I've been a lazy-arse blogger lately, so I'm sure I'm not breaking the news to anyone that BNP members are not to be banned from teaching in schools. I have to admit to being a bit conflicted about this. I hate the BNP, but in general also hate the idea that someone could lose their job because of their beliefs, especially if they are generally quiet about those beliefs. To give an example, I honestly don't believe that Simone Clarke should be chucked out of any given ballet production due to her BNP membership. Boycott her performances, sure, maybe picket outside because any opportunity to get the anti-fascist message out is good, and if the ballet company want shot of her because she's bringing them adverse publicity I will have no sympathy for her, but it isn't like she's getting much of a chance to preach racist crap from the stage.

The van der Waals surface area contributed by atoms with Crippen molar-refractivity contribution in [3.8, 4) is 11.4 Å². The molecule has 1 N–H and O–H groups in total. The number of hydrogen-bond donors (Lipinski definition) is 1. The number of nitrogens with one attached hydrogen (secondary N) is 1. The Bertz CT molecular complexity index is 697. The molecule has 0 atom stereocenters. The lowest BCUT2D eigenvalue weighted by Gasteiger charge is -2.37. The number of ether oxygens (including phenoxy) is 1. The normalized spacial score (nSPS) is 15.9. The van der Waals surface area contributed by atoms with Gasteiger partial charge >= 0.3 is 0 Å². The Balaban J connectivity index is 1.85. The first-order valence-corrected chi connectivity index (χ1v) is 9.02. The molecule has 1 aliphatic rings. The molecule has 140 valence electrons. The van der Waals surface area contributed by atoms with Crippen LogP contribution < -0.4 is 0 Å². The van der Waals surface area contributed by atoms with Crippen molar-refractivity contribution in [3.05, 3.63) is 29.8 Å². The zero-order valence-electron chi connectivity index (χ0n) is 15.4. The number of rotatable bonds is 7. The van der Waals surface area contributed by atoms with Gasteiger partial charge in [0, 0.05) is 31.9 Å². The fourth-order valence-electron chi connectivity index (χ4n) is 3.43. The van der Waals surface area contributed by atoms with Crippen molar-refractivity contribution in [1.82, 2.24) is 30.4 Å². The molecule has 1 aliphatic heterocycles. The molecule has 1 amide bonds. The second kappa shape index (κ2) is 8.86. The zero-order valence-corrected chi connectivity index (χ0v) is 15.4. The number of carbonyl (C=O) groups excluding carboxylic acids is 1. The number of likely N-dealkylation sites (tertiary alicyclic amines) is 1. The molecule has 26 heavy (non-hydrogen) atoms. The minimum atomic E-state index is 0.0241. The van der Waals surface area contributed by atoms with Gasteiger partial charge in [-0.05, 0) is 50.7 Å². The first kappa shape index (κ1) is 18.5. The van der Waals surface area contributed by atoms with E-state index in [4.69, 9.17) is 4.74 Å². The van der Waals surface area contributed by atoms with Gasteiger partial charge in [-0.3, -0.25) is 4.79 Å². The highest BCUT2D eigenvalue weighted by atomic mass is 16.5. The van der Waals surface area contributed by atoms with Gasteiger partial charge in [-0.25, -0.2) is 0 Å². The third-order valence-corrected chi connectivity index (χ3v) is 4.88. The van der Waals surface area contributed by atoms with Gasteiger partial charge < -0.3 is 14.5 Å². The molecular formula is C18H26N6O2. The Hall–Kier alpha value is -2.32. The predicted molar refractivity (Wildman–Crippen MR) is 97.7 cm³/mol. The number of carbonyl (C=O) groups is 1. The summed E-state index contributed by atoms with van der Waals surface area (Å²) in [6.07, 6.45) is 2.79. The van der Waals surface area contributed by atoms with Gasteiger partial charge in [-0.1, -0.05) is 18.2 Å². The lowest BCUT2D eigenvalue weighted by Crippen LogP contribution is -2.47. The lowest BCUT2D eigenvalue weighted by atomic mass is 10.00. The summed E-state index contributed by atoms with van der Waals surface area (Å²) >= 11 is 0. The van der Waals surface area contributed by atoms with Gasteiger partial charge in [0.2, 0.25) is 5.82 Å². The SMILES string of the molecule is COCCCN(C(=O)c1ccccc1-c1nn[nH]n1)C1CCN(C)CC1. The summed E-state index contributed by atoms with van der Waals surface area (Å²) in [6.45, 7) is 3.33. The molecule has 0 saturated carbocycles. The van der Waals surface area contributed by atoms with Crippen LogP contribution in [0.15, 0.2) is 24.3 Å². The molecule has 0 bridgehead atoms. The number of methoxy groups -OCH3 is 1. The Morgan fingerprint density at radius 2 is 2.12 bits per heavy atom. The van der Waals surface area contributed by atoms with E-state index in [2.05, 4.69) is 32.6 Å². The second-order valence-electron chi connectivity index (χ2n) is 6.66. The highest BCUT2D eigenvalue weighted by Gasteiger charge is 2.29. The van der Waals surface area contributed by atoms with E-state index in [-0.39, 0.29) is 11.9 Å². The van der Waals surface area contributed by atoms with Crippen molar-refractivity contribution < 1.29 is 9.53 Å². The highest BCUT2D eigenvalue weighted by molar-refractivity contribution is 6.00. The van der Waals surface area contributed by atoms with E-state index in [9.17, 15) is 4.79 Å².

A school, however, is a very different scenario. Teachers can exert a whole lot of influence on young people. And BNP members are not known for keeping their gobs shut about their beliefs. Even if they do, there's the deeper issue of merely holding a racist attitude in a classroom - if a teacher objects, even without speaking these objections out loud, to the presence of black, Asian, or any immigrant children in a class or to friendships (or more than that, if we're talking high school) between children of different races, it is far from impossible that the children will pick up on the bad vibes anyway.
I hope John Dunford is right when he claims that 'Teacher racism is rare', but to be honest any racist incident in a school classroom is unacceptable, even between the children themselves, and especially if instigated by the teacher. And, as above, there's the question of attitude and unspoken racism and the effect that could have.
Oh, and there's also the small matter of giving the BNP respectibility, which while a bit of a side issue in this case is certainly never a good thing...
Grenfell and Politics
1 week ago